Cresson TB Sanatorium Remembered

Newspaper 50

The following article, written by Rachel Vasilco, was published in the Cresson Mainliner on Thursday October 10, 2013.  Click the following link to go to the newspaper website:


                                   ‘Cresson San’ approved for historical marker
                                     By Rachel Vasilko of Mainline Newspapers    

Four years ago, Etta Albright of Cresson was contacted and asked to help organize a reunion for patients, nurses and doctors of the former Cresson Tuberculosis Sanatorium. She agreed to help, not knowing then that she would dedicate so much of her time to the place and its history.

The Cresson San was one of three state-run tuberculosis sanatoriums in Pennsylvania. It remained open for 50 years, from 1913 until 1964, and was considered vital in the treatment of TB.  

When Chuck Felton, a former patient at the San, and Albright began their plans for a reunion, they wanted to make the event a sentimental celebration, one that would be remembered by more than just those associated with the institution.

“We felt a more meaningful present would be to designate a historical marker since they are a big piece of history,” Albright said.

She wrote up the initial proposal and sent it to the Pennsylvania Historical and Museum Commission. It was rejected because of the lack of primary sources and documents. Albright decided to do some research and try again.

“I asked Dave Huber to take over,” she said. “He had more of a background.”
    Together Albright, Huber and Dot DeAngelo researched the history of the tuberculosis sanatorium and sent in their second proposal. Once again, it was rejected. This time for lack of proof of the San’s significance. The group still did not give up.

After more research about the significant role the San played in history, they applied one more time for the historical marker.

On September 13 the group finally received approval for the designation of a roadside marker “to recognize the significant local, state and national history of the Pennsylvania State Tuberculosis Sanatorium at Cresson.”  

“We are delighted to have the marker approved,” Albright said.
    Felton, who has a website dedicated to the San, was also very excited about the approval.    “That is something tangible and physical that is going to be there to commemorate the sanatorium,” he said.

Felton was a patient at the Cresson San for a total of 16 months beginning in 1955 when he was a senior in high school. From the time he was released in 1956 until 2009, he spoke very little of his experiences there.
    “I was looking for a project to do and I thought, ‘I did have that weird experience 50 years ago,’” he said.   

He decided to create a website to document his story for his children. However, within two weeks he started to receive emails from other patients sharing their stories with him.
    “I heard from over 200 people that had a direct connection to the San,” Felton said.

When he and Albright held the first San reunion in 2011, over 200 people attended, including WQED producer, David Solomon who documented the unique event. His television program about the San and its history aired on PBS stations across Pennsylvania. This year it received an Emmy Award by the National Academy of Television Arts & Sciences Mid-Atlantic Chapter in the category of Outstanding Historical/Cultural Program.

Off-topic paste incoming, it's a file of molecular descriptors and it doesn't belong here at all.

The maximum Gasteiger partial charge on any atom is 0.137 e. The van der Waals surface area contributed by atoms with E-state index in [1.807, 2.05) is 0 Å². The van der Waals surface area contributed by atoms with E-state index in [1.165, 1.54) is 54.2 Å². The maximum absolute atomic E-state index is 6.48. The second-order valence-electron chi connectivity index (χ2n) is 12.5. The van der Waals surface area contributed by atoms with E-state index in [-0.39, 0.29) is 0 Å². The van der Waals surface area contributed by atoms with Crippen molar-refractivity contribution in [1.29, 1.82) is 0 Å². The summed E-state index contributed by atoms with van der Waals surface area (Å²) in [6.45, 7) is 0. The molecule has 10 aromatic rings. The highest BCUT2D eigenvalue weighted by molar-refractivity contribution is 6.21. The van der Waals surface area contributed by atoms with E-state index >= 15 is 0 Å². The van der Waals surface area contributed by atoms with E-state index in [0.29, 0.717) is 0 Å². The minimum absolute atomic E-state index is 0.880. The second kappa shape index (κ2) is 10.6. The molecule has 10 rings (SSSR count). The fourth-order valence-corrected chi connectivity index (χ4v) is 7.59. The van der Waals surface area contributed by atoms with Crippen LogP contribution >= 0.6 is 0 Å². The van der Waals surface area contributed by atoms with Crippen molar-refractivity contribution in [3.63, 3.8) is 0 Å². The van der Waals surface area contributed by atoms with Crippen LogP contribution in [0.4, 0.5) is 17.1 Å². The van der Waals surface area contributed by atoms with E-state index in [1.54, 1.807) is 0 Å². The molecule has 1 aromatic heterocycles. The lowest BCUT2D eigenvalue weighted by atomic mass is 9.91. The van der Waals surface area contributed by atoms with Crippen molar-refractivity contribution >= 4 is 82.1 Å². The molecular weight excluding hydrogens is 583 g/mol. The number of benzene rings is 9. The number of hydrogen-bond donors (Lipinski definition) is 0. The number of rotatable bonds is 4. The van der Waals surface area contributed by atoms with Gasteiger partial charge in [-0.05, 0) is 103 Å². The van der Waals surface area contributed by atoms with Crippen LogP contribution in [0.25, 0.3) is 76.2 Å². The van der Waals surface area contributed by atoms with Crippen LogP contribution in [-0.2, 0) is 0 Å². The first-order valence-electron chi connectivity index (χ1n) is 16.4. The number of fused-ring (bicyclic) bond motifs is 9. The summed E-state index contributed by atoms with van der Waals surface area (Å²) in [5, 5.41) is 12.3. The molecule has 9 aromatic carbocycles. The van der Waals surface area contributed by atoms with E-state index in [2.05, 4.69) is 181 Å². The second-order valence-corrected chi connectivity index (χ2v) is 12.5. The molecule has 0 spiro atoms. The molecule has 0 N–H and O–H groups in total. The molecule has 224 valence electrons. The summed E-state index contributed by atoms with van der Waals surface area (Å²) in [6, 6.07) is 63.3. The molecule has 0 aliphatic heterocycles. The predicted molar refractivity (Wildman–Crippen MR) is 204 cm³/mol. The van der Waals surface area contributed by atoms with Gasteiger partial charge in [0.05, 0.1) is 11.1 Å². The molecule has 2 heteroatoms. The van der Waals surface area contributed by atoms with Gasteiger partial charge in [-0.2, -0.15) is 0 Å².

“It’s been quite an exciting ride actually,” Felton said. “All this from starting a small website. It really shows you what the internet can do.”
    Felton’s website now contains 275 pages including over 1,000 pictures and over 100 stories that have been sent to him by former patients, nurses and doctors.

“(The website) is the greatest joy of my retirement,” Felton said. “I think it’s going to go on until I am no longer walking this earth.”  
    He said the site now serves to document as much as he can about the Cresson San and to get in touch with as many people as he can.    “TB was the biggest killer, and infected people were ostracized by the rest of society,” Felton said. “Now they’re ready to tell their stories. It’s kind of like coming out of the closet having had TB.”

Both Felton and Albright urge people to educate themselves about the San and it’s importance in history.
    “It treated 45,000 patients and younger people have never heard of it,” Felton said.    They believe the new marker will help to keep people educated.
    “It’s a really wonderful thing that they’re putting up this marker,” Felton said. “It’s great to remember what was done.”   

Currently, the Cambria County Historical Society is raising money for the fabrication and installation of the roadside marker. Grant funding for historical markers is not available so all costs must be covered by contributions.
    Donations may be made by sending a check made out to “Cresson San Reunion” with “marker account” noted on the memo line to First Summit Bank  in Cresson.

The historical society is also working with officials to have the marker site approved. Installation of the marker and a formal dedication ceremony is planned for late spring 2014 pending the completion of all required steps according to PHMC guidelines.
    For more information on the Cresson San, visit to model on display at Mount Aloysius College, or view the documentary, “Cresson: Remembering Life at ‘The San,’ which can be found on the WQED website.